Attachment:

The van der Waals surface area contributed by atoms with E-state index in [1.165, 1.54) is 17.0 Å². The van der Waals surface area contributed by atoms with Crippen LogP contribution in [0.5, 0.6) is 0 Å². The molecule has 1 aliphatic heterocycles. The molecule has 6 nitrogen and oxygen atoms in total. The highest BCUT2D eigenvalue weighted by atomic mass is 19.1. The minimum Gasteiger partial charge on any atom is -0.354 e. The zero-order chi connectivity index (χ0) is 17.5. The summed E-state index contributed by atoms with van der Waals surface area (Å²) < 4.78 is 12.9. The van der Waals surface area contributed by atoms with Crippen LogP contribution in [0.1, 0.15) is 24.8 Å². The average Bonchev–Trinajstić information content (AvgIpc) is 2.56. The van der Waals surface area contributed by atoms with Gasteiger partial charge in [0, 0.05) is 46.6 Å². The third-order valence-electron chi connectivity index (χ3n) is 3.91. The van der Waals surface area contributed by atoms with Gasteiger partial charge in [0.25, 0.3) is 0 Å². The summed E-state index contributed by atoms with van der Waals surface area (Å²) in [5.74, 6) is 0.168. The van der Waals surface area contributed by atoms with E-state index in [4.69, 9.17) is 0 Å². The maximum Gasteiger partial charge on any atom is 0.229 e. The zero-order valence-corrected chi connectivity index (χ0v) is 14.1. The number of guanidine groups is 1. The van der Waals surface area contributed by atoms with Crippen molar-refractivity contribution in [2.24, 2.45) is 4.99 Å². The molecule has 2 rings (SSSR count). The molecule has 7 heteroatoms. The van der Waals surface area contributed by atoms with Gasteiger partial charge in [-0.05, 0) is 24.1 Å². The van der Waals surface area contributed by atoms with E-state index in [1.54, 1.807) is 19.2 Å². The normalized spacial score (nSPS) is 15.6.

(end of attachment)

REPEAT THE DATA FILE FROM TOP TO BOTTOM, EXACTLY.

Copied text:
The van der Waals surface area contributed by atoms with E-state index in [1.165, 1.54) is 17.0 Å². The van der Waals surface area contributed by atoms with Crippen LogP contribution in [0.5, 0.6) is 0 Å². The molecule has 1 aliphatic heterocycles. The molecule has 6 nitrogen and oxygen atoms in total. The highest BCUT2D eigenvalue weighted by atomic mass is 19.1. The minimum Gasteiger partial charge on any atom is -0.354 e. The zero-order chi connectivity index (χ0) is 17.5. The summed E-state index contributed by atoms with van der Waals surface area (Å²) < 4.78 is 12.9. The van der Waals surface area contributed by atoms with Crippen LogP contribution in [0.1, 0.15) is 24.8 Å². The average Bonchev–Trinajstić information content (AvgIpc) is 2.56. The van der Waals surface area contributed by atoms with Gasteiger partial charge in [0, 0.05) is 46.6 Å². The third-order valence-electron chi connectivity index (χ3n) is 3.91. The van der Waals surface area contributed by atoms with Gasteiger partial charge in [0.25, 0.3) is 0 Å². The summed E-state index contributed by atoms with van der Waals surface area (Å²) in [5.74, 6) is 0.168. The van der Waals surface area contributed by atoms with E-state index in [4.69, 9.17) is 0 Å². The maximum Gasteiger partial charge on any atom is 0.229 e. The zero-order valence-corrected chi connectivity index (χ0v) is 14.1. The number of guanidine groups is 1. The van der Waals surface area contributed by atoms with Crippen molar-refractivity contribution in [2.24, 2.45) is 4.99 Å². The molecule has 2 rings (SSSR count). The molecule has 7 heteroatoms. The van der Waals surface area contributed by atoms with Gasteiger partial charge in [-0.05, 0) is 24.1 Å². The van der Waals surface area contributed by atoms with E-state index in [1.54, 1.807) is 19.2 Å². The normalized spacial score (nSPS) is 15.6.